The problem I'm seeing in some questions is just not enough info.

One of the solutions would be to associate templates with tags, or some other kind of requirements.

Good example to this is regex:

Q: What platform/tool/programming language are you using?

Q: What are expected input(s)?

Q: What are expected output(s)?

Q: What is your best regex shot?

  • 12
    Ironically, I don't understand what you're suggesting.
    – balpha StaffMod
    Aug 24, 2009 at 11:22
  • @balpha: Well at least I don't feel as if I'm just being dense today.
    – TheTXI
    Aug 24, 2009 at 11:24
  • I'm saying that people do not always give enough information about the topic. And judged by the tags they choose, site would offer an template(like google code's one) to ease providing all information needed.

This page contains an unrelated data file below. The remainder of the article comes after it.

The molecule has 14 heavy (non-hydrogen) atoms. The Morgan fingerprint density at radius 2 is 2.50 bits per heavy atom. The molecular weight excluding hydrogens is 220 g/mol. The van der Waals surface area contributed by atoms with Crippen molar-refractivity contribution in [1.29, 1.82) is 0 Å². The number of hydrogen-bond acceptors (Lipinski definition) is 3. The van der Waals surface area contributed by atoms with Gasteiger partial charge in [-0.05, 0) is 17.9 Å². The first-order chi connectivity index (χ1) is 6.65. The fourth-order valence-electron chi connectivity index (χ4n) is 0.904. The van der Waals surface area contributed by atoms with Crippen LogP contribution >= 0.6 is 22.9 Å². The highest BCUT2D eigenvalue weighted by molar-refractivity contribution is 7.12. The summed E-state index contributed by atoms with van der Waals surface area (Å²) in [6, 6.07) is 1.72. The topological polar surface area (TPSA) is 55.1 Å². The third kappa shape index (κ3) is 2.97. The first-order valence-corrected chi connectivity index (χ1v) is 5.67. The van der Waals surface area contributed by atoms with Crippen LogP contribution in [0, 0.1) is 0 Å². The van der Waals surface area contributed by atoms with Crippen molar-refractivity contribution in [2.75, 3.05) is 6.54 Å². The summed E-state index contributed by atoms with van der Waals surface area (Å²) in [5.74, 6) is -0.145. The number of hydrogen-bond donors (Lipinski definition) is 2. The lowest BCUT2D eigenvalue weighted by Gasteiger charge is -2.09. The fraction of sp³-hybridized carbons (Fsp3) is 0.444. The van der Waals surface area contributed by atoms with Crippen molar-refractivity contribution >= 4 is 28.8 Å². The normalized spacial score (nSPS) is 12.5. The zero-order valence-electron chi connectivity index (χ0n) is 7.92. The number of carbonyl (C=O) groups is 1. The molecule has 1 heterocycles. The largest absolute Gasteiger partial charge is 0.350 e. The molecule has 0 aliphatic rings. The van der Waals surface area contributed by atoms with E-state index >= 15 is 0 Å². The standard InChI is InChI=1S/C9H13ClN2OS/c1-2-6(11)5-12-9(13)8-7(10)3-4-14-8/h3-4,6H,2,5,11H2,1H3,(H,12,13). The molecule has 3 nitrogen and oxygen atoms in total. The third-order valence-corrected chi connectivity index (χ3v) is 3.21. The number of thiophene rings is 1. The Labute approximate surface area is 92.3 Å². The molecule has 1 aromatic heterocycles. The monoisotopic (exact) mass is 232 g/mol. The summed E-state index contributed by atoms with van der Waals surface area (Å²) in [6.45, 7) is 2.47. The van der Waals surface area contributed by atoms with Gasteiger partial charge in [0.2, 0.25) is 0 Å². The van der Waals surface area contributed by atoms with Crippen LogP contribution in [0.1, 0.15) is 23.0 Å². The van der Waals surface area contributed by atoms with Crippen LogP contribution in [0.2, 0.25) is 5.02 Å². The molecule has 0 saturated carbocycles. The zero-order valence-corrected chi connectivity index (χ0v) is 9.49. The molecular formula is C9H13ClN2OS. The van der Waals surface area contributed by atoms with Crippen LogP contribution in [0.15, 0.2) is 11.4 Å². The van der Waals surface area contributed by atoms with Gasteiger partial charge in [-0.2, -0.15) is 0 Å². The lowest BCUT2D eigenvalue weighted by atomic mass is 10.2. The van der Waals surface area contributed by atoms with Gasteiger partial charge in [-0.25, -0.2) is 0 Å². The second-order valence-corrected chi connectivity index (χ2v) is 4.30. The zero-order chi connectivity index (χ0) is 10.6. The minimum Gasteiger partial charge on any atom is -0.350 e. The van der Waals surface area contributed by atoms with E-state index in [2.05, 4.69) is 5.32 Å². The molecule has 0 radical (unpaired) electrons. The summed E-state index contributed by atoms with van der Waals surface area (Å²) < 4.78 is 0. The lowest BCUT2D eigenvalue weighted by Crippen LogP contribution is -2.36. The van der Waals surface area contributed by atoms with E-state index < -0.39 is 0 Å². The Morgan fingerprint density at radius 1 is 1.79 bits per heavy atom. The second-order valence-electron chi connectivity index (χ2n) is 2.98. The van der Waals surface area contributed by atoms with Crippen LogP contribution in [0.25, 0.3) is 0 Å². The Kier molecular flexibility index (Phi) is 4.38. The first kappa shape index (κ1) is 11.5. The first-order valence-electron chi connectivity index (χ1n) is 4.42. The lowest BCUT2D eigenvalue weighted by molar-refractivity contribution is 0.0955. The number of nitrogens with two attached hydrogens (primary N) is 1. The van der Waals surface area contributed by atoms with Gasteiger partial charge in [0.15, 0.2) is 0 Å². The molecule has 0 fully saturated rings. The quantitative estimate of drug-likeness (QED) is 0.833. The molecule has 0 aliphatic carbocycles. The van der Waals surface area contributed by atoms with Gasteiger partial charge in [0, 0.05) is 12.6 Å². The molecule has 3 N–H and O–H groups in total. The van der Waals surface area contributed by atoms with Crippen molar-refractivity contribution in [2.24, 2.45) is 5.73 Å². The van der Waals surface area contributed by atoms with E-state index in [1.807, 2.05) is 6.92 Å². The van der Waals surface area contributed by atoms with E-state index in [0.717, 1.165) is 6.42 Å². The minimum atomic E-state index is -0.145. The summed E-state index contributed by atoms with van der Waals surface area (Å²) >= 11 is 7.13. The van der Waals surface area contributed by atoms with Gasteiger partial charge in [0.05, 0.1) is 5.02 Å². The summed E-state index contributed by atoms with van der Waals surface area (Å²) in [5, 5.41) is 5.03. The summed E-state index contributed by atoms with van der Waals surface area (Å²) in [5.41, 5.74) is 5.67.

– iElectric
    Aug 24, 2009 at 11:26
  • Do you want to improve the tags or the body of the question? Puzzled Aug 24, 2009 at 11:28
  • 1
    Are you really suggesting that all regex questions can reasonably be put into your example template? I highly doubt that.
    – balpha StaffMod
    Aug 24, 2009 at 11:29
  • When user would specify tags, site would offer him pre-defined templates for body of the question. Does that clarify things?
    – iElectric
    Aug 24, 2009 at 11:30
  • It would be a feature, not a necessity.
    – iElectric
    Aug 24, 2009 at 11:31
  • Could you draw an image to illustrate it? Aug 24, 2009 at 11:33
  • 2
    Needs more freehand-drawn circles.
    – TheTXI
    Aug 24, 2009 at 11:34
  • A lot more, TheTXI! According to the upvotes yet... Aug 24, 2009 at 11:42
  • 9
    "Hello, and welcome to Stack Overflow! You have chosen to ask a [regex] question. If you need a regex for a specific purpose: Press one. If you want to know why your regex does not work: Press two. If you want to know why your regex does work: Press three. If you need assistance in parsing a turing-complete language with a one-line regex: Press four. Otherwise, please stay on the line, and we will connect you to the next available Perl guru. Thank you for choosing Stack Overflow."
    – balpha StaffMod
    Aug 24, 2009 at 11:49

5 Answers 5